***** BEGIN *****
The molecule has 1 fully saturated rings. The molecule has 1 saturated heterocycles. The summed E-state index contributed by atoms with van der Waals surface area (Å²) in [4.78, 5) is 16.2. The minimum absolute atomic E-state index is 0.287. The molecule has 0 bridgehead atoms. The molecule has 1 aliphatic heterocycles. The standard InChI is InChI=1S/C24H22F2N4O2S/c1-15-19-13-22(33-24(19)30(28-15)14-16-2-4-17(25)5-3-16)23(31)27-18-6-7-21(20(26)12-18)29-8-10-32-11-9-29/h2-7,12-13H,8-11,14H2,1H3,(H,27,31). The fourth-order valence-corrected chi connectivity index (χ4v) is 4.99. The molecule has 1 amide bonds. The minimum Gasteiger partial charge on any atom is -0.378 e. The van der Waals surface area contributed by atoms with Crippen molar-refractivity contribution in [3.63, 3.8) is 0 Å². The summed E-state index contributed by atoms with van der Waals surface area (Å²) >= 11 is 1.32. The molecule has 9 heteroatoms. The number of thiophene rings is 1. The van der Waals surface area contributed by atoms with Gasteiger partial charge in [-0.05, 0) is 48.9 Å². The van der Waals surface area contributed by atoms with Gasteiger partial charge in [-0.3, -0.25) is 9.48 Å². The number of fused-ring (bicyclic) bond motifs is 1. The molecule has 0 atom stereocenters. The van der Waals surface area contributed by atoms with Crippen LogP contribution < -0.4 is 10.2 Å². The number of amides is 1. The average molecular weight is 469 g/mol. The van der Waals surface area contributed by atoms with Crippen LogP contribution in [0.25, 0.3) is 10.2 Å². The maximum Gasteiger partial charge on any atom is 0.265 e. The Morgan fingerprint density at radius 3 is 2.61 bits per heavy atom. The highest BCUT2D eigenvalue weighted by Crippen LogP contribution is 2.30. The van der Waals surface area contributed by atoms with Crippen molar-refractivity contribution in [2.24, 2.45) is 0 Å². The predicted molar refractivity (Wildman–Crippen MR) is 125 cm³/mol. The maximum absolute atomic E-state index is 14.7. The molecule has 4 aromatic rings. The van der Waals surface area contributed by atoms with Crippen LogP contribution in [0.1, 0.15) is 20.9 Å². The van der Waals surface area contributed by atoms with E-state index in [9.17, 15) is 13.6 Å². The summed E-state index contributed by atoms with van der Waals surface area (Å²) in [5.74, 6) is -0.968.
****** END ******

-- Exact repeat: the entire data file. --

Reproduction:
The molecule has 1 fully saturated rings. The molecule has 1 saturated heterocycles. The summed E-state index contributed by atoms with van der Waals surface area (Å²) in [4.78, 5) is 16.2. The minimum absolute atomic E-state index is 0.287. The molecule has 0 bridgehead atoms. The molecule has 1 aliphatic heterocycles. The standard InChI is InChI=1S/C24H22F2N4O2S/c1-15-19-13-22(33-24(19)30(28-15)14-16-2-4-17(25)5-3-16)23(31)27-18-6-7-21(20(26)12-18)29-8-10-32-11-9-29/h2-7,12-13H,8-11,14H2,1H3,(H,27,31). The fourth-order valence-corrected chi connectivity index (χ4v) is 4.99. The molecule has 1 amide bonds. The minimum Gasteiger partial charge on any atom is -0.378 e. The van der Waals surface area contributed by atoms with Crippen molar-refractivity contribution in [3.63, 3.8) is 0 Å². The summed E-state index contributed by atoms with van der Waals surface area (Å²) >= 11 is 1.32. The molecule has 9 heteroatoms. The number of thiophene rings is 1. The van der Waals surface area contributed by atoms with Gasteiger partial charge in [-0.05, 0) is 48.9 Å². The van der Waals surface area contributed by atoms with Gasteiger partial charge in [-0.3, -0.25) is 9.48 Å². The number of fused-ring (bicyclic) bond motifs is 1. The molecule has 0 atom stereocenters. The van der Waals surface area contributed by atoms with Crippen LogP contribution < -0.4 is 10.2 Å². The number of amides is 1. The average molecular weight is 469 g/mol. The van der Waals surface area contributed by atoms with Crippen LogP contribution in [0.25, 0.3) is 10.2 Å². The maximum Gasteiger partial charge on any atom is 0.265 e. The Morgan fingerprint density at radius 3 is 2.61 bits per heavy atom. The highest BCUT2D eigenvalue weighted by Crippen LogP contribution is 2.30. The van der Waals surface area contributed by atoms with Crippen molar-refractivity contribution in [2.24, 2.45) is 0 Å². The predicted molar refractivity (Wildman–Crippen MR) is 125 cm³/mol. The maximum absolute atomic E-state index is 14.7. The molecule has 4 aromatic rings. The van der Waals surface area contributed by atoms with Crippen LogP contribution in [0.1, 0.15) is 20.9 Å². The van der Waals surface area contributed by atoms with E-state index in [9.17, 15) is 13.6 Å². The summed E-state index contributed by atoms with van der Waals surface area (Å²) in [5.74, 6) is -0.968.